EGEE 120
Oil: International Evolution

The Prize, Chapter 5 Overview


The Prize, Chapter 5 Overview

All was not ideal as far as the general public was concerned. Rapid industrialization spawned big monopolies and giant companies. Society felt threatened and suspicious and called on the government to institute controls. Reminds us of today and big tech companies, does it not? That fear of “big oil” combined with a growth of progressivism set the government and Standard Oil on a collision course that would change the face of the industry forever. This fight was as much about socialism versus capitalism as it was about oil. Ida Tarbell’s mission to dismantle Standard Oil aligned with President Roosevelt’s belief that government need not destroy these monopolies and trusts, but should control them.

Standard Oil established a holding company, but that was not enough to insulate the company, and by 1906, the government filed a lawsuit, and in 1909, the dissolution was ordered. Interestingly, the dissolution of Standard Oil was the end of an era, and Rockefeller retired, but it also triggered a new movement. Out of the dissolution came forth a number of new smaller companies who today are great in their own right. But as we see today, over a century later, the market is still adjusting. At one time, Exxon and Mobil were powerhouses competing with each other, but now we know them as ExxonMobil. Some companies that came from Standard Oil have since disappeared.

The early 1900s was jampacked with new technology, new areas of development, new uses for the product, and a new relationship between government and big business. This dynamic relationship between government and big business exists to this day; and we see it with telecommunications, banking, technology, and others. Think of Twitter, Facebook and others.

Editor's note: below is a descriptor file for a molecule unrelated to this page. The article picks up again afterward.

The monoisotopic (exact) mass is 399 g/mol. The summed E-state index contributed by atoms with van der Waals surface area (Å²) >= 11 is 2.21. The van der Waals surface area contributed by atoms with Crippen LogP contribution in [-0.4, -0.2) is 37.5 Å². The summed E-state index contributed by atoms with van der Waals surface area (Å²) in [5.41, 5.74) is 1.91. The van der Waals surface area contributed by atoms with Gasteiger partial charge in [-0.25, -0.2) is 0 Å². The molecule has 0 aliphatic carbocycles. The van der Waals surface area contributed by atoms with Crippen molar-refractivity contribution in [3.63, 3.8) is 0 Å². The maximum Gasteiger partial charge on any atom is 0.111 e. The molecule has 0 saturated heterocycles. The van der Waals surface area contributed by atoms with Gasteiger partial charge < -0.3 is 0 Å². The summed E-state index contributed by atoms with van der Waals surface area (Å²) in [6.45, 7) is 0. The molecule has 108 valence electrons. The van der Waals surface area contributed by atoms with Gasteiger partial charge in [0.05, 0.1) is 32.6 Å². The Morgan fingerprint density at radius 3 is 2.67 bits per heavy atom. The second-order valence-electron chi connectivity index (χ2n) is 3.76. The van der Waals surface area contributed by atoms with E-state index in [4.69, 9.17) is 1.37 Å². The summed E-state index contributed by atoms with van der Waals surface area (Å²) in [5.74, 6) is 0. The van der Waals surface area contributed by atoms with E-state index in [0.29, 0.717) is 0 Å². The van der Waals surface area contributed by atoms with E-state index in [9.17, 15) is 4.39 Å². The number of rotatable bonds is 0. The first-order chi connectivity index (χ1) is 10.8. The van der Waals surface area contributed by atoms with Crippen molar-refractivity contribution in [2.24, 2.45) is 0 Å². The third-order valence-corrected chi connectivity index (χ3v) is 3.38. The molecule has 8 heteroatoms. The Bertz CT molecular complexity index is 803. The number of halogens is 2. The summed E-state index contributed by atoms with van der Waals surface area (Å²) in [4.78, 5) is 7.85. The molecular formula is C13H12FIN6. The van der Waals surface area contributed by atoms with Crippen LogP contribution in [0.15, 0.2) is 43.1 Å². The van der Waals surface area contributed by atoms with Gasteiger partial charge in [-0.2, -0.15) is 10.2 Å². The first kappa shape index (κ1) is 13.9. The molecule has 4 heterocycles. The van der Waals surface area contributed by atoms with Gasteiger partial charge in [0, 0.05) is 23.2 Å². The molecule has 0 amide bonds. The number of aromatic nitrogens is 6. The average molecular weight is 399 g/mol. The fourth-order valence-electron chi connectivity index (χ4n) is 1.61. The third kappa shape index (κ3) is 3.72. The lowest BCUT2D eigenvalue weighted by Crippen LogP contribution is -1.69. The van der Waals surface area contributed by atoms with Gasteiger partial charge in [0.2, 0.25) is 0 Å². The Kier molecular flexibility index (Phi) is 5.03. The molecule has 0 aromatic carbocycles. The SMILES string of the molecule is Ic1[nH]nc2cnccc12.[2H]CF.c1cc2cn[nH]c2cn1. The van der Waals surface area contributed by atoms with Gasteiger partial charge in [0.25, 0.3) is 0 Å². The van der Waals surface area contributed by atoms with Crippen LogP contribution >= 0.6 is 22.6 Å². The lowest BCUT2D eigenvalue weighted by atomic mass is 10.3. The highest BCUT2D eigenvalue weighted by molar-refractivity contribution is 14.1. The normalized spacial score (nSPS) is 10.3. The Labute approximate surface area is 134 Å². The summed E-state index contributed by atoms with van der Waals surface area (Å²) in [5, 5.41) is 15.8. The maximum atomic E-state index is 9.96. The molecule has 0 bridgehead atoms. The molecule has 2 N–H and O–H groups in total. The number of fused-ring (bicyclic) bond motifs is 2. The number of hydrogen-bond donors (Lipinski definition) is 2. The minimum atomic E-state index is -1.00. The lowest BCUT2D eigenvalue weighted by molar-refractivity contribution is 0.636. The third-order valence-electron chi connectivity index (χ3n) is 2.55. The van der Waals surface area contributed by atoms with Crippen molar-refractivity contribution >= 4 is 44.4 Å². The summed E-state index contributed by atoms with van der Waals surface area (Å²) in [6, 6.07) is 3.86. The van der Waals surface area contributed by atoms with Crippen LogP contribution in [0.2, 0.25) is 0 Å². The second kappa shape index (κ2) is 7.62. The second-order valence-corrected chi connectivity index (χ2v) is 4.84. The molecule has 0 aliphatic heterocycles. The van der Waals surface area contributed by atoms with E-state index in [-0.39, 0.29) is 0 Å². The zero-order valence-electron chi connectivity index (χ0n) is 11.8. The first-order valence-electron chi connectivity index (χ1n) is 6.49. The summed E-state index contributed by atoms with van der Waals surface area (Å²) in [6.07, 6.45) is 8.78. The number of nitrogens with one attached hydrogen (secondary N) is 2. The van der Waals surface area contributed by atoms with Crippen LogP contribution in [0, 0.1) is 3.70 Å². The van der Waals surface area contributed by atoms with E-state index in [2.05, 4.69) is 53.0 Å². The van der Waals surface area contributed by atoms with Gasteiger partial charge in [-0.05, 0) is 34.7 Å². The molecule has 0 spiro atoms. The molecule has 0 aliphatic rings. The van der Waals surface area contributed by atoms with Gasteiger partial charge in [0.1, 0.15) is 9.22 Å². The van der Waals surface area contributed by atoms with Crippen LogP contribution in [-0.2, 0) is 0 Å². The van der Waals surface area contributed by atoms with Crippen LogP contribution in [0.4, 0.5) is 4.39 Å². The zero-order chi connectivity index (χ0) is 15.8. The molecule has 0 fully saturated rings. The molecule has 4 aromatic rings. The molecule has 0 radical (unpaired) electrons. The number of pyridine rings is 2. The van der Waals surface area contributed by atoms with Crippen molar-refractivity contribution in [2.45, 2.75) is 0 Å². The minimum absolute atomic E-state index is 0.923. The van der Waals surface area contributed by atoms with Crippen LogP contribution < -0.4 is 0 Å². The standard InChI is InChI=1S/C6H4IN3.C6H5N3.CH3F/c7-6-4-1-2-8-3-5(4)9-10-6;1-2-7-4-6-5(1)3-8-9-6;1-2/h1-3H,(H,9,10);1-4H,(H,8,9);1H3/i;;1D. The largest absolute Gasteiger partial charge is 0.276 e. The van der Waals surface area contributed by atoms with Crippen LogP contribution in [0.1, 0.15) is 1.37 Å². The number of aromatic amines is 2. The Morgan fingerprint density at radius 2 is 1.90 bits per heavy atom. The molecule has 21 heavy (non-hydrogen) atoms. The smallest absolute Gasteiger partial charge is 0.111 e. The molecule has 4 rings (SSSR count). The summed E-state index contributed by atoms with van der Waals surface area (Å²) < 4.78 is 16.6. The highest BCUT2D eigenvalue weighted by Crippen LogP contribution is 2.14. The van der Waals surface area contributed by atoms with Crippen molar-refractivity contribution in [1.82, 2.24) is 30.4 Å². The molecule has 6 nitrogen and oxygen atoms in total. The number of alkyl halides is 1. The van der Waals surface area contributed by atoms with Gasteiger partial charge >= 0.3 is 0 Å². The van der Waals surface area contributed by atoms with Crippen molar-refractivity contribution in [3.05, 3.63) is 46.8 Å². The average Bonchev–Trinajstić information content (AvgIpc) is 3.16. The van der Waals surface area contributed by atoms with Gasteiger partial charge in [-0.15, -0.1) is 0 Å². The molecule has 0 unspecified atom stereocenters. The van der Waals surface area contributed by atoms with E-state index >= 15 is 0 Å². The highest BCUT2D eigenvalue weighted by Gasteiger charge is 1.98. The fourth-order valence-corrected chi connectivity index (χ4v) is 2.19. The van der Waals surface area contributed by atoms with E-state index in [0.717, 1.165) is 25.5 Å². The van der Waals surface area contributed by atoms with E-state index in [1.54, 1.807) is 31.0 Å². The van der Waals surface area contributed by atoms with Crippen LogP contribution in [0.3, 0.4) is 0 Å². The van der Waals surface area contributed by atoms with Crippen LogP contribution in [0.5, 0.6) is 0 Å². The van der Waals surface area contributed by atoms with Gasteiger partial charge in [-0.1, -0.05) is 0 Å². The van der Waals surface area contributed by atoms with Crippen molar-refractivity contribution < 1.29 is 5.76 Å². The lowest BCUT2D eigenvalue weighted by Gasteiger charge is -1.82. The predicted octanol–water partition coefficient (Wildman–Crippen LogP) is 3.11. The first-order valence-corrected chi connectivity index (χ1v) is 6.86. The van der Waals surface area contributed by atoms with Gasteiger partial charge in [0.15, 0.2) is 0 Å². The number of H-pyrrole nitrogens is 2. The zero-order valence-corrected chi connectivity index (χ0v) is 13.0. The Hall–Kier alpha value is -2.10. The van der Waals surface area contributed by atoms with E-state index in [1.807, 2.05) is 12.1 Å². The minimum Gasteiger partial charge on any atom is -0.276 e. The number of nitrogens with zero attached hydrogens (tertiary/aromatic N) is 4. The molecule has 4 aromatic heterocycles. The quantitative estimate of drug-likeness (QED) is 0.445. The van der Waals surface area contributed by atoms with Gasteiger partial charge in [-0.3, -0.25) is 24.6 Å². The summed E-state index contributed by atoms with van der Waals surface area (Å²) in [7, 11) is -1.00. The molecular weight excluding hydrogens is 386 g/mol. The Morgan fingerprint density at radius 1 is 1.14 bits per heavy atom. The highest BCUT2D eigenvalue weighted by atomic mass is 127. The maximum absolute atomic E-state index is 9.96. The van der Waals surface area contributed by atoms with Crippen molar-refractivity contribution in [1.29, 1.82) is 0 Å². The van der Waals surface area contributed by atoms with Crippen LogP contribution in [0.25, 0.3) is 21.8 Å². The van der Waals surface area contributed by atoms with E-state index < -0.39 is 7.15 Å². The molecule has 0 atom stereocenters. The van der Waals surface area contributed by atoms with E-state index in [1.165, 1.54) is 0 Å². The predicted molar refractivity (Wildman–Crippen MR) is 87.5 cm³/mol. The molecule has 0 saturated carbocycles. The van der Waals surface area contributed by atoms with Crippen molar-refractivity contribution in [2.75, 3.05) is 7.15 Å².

See link in caption for text description
The Dissolution of Standard Oil (SO)
Click for a text description of The Dissolution of Standard Oil.
Some of the companies that came out of the Original Standard Oil Company were: ExxonMobil, Chevron, Amoco, BP, and Conoco. The table shows a timeline of events.
Table of events relevant to the dissolution of Standard Oil.
Year Event
1880 SO Controlled 90% of US oil
1882 SO 1st trust formed
1892 Ohio Courts ruled against SO in an Anti-Monopoly suit
1897 Rockefeller unofficially retired, President of SO in name only
1899 SO of NJ formed a holding company
1901 Roosevelt became President
1902-1904 Ida Tarbell's Articles were published
1906 Roosevelt started the US Gov't's "Good Sweating" of SO
1909 US Federal Court ruled Dissolution of SO
1911 US Supreme Court supported the Federal court ruling
1913 Value SO stock Doubled
image credit: The Dissolution of Standard Oil by K. Jensen © Penn State is licensed under CC BY-NC-SA 4.0 

The Prize, Chapter 5 - The Dragon Slain

Sections to Read
  • Introduction
  • The Holding Company
  • "The Red Hot Event"
  • Rockefeller's "Lady Friend"
  • The Trust-Buster
  • The Suit
  • The Dissolution
  • The Liberation of Technology
Questions to Guide Your Reading:
  • What forces were contributing to declining market share by Standard?
  • What happened to sow the roots of hatred against big oil?
  • Who did the public seek as the ultimate check on monopoly power?
  • What started to happen between politics & business?